Taste & Odor Issues
There are a number of causes for foul tasting and odorous water. Some of the more common causes include:
- Chlorine – commonly found in public water
- Hydrogen Sulfide (“the rotten egg smell”) – caused by decaying vegetation
- Other decaying organic matter
- Other dissolving gases and minerals
Solution: Tank filters with activated carbon are used to absorb and filter out chlorine. However, on well water, chlorine is usually injected into the water supply to kill the odor, and then the chlorine is removed with activated carbon.
Water taste and water odor can be signs of a much more serious water contamination issue. It is imperative that you immediately contact a specialist and have them analyze the exact issue(s). Please do not take these seemingly small issues lightly as they can have large-scale effects on your family’s health and happiness.
Many contaminants can be found in the water supply here in the U.S. Here is a closer look at a few common complaints due to tap water smells and tastes:
One of the major organic causes of taste and odor are methyl isoborneol, which is an organic chemical with a strong odor and it is known to have major influence on the quality of drinking water. The other major organic cause of taste and odor in drinking water is geosmin, a naturally occurring compound produced by bacteria in soil and algae found in surface water. What happens is when algae is killed off by cold temperatures in surface water, that dead algae releases geosmin. Geosmin cannot be removed by every day water treatment solutions. While the taste and smell can be strong, geosmin is not harmful but you should still have issues of odor tested anyway.
Are you smelling a musty odor at the tap?
This musty odor may be caused by bacteria that is sitting in your drain or when a hot water heater is run at low temperatures or turned off for a period of time. A heavy gas (Hydrogen sulfide) fills the drain near the sink and is forced upward into the air around the sink when you turn the water on. In order to try to pinpoint where the smell is coming from, you can fill up a glass with water, walk away from your sink, and then smell the glass of water. If it no longer smells, then the smell is probably coming from the pipes and drain. In some cases, the smell only happens when using your hot water. If that’s the case, the smell is likely originating from bacteria growing in your hot water heater.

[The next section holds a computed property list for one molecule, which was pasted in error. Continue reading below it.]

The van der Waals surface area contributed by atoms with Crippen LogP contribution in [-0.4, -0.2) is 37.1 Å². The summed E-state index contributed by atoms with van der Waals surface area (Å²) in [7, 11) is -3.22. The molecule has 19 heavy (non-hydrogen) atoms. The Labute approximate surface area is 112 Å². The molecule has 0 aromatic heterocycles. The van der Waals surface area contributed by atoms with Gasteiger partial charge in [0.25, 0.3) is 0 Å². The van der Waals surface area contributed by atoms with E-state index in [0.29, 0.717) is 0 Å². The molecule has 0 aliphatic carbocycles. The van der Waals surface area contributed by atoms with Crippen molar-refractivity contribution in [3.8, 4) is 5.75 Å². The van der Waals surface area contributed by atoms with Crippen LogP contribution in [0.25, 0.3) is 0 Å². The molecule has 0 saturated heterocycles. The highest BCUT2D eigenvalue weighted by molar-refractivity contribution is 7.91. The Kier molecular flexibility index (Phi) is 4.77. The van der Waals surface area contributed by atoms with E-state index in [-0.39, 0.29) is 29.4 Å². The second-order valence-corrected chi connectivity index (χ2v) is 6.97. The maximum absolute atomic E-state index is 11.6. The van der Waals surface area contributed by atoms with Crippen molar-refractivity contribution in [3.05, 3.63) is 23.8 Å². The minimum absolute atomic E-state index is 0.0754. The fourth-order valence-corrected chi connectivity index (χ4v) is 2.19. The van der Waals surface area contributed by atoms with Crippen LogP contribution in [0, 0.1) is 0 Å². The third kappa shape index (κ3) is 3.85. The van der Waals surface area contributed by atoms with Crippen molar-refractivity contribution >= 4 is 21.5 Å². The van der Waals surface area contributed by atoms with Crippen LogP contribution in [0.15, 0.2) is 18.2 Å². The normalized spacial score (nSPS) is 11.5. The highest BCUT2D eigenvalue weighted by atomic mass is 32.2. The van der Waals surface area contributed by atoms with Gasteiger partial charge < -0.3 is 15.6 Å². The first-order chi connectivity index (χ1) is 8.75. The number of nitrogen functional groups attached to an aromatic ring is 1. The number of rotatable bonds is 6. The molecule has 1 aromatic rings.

Does your tap water have an oddly sweet taste?
A few things can be the culprit here but it is most likely coming from your plumbing or pipes. Depending on the age of your building, your pipes could be causing either a sweet or salty taste. In some cases it’s your plumbing and having your pipes flushed could fix this issue. The sweet taste in your water happens when there is a large presence of calcium or iron or an imbalance in alkaline or pH levels. Other metals can cause your water to have a more bitter taste.
Does your tap water have a salty taste?
If your water is tasting like salt, it’s probably because there is salt in your water. This can happen in a number of ways; groundwater, rainwater, road salt, seawater, salt deposits etc. can find itself in the local water supply. What you are tasting is most likely caused by chloride ions and/or sulfates. While most causes do not cause any health risks, they can damage your pipes. For sources that can cause health risks we look at sewage contamination issues.
Do your dishes have a wet dog smell?
Don’t blame Buster…this smell is probably coming from your hot water pipe or bacteria. It could an environmental contaminant or due to the metal in your plumbing. This issue should be tested for bacteria.
Water filters can help prevent bad tastes or smells. The use of a filtration system that connects directly to your building’s water supply can treat your water right when it’s dispensed and before it fills your cup. Since contaminants can have many different sources and most vary based on where you live, it is important to have a water specialist install these type of filtration systems. Have an expert diagnose your water issues promptly.
Water-Related Diseases: Arsenicosis – World Health Organization
Basic Information about Arsenic in Drinking Water – Environmental Protection Agency – 9/17/13
Arsenic in Drinking Water – Natural Resource Defense Council – 2/12/09
Radium and Your Drinking Water – The Department of the Environment, State of Maryland – 7/9/15
Basic Information about the Radionuclides Rule – Environmental Protection Agency – 3/6/12
MTBE – American Cancer Society – 7/17/14
Methyl Tertiary Butyl Ether (MTBE) – Environmental Protection Agency – 11/15/14